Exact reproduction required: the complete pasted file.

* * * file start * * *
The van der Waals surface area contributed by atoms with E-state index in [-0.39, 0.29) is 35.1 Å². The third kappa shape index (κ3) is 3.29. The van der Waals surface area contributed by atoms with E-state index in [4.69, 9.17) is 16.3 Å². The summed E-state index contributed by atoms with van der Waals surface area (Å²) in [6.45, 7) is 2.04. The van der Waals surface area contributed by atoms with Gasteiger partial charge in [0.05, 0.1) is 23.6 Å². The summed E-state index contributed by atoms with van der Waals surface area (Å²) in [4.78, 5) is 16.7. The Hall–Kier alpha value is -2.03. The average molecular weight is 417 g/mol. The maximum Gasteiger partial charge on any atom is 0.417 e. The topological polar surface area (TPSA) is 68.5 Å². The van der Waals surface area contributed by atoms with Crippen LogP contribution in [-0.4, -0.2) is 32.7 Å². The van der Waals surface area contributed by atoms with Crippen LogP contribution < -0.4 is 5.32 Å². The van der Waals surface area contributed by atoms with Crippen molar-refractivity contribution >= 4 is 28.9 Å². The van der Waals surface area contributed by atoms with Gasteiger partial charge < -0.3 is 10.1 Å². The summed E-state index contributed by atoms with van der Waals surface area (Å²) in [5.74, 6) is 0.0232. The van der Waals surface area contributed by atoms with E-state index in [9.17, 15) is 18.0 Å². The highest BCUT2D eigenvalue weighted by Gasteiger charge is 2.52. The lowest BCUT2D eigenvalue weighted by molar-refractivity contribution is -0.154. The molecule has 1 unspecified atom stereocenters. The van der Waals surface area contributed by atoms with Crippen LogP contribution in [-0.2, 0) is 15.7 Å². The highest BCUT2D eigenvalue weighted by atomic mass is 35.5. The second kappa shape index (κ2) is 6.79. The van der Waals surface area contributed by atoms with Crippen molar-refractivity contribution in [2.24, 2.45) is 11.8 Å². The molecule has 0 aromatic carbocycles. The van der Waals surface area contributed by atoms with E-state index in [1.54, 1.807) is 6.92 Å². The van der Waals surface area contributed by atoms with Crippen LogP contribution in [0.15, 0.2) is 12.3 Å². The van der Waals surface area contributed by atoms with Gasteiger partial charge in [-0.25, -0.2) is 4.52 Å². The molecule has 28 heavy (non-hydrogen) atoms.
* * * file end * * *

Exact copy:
The van der Waals surface area contributed by atoms with E-state index in [-0.39, 0.29) is 35.1 Å². The third kappa shape index (κ3) is 3.29. The van der Waals surface area contributed by atoms with E-state index in [4.69, 9.17) is 16.3 Å². The summed E-state index contributed by atoms with van der Waals surface area (Å²) in [6.45, 7) is 2.04. The van der Waals surface area contributed by atoms with Gasteiger partial charge in [0.05, 0.1) is 23.6 Å². The summed E-state index contributed by atoms with van der Waals surface area (Å²) in [4.78, 5) is 16.7. The Hall–Kier alpha value is -2.03. The average molecular weight is 417 g/mol. The maximum Gasteiger partial charge on any atom is 0.417 e. The topological polar surface area (TPSA) is 68.5 Å². The van der Waals surface area contributed by atoms with Crippen LogP contribution in [-0.4, -0.2) is 32.7 Å². The van der Waals surface area contributed by atoms with Crippen LogP contribution < -0.4 is 5.32 Å². The van der Waals surface area contributed by atoms with Crippen molar-refractivity contribution >= 4 is 28.9 Å². The van der Waals surface area contributed by atoms with Gasteiger partial charge < -0.3 is 10.1 Å². The summed E-state index contributed by atoms with van der Waals surface area (Å²) in [5.74, 6) is 0.0232. The van der Waals surface area contributed by atoms with E-state index in [9.17, 15) is 18.0 Å². The highest BCUT2D eigenvalue weighted by Gasteiger charge is 2.52. The lowest BCUT2D eigenvalue weighted by molar-refractivity contribution is -0.154. The molecule has 1 unspecified atom stereocenters. The van der Waals surface area contributed by atoms with Crippen LogP contribution in [-0.2, 0) is 15.7 Å². The highest BCUT2D eigenvalue weighted by atomic mass is 35.5. The second kappa shape index (κ2) is 6.79. The van der Waals surface area contributed by atoms with Crippen molar-refractivity contribution in [2.24, 2.45) is 11.8 Å². The molecule has 0 aromatic carbocycles. The van der Waals surface area contributed by atoms with E-state index in [1.54, 1.807) is 6.92 Å². The van der Waals surface area contributed by atoms with Crippen LogP contribution in [0.15, 0.2) is 12.3 Å². The van der Waals surface area contributed by atoms with Gasteiger partial charge in [-0.25, -0.2) is 4.52 Å². The molecule has 28 heavy (non-hydrogen) atoms.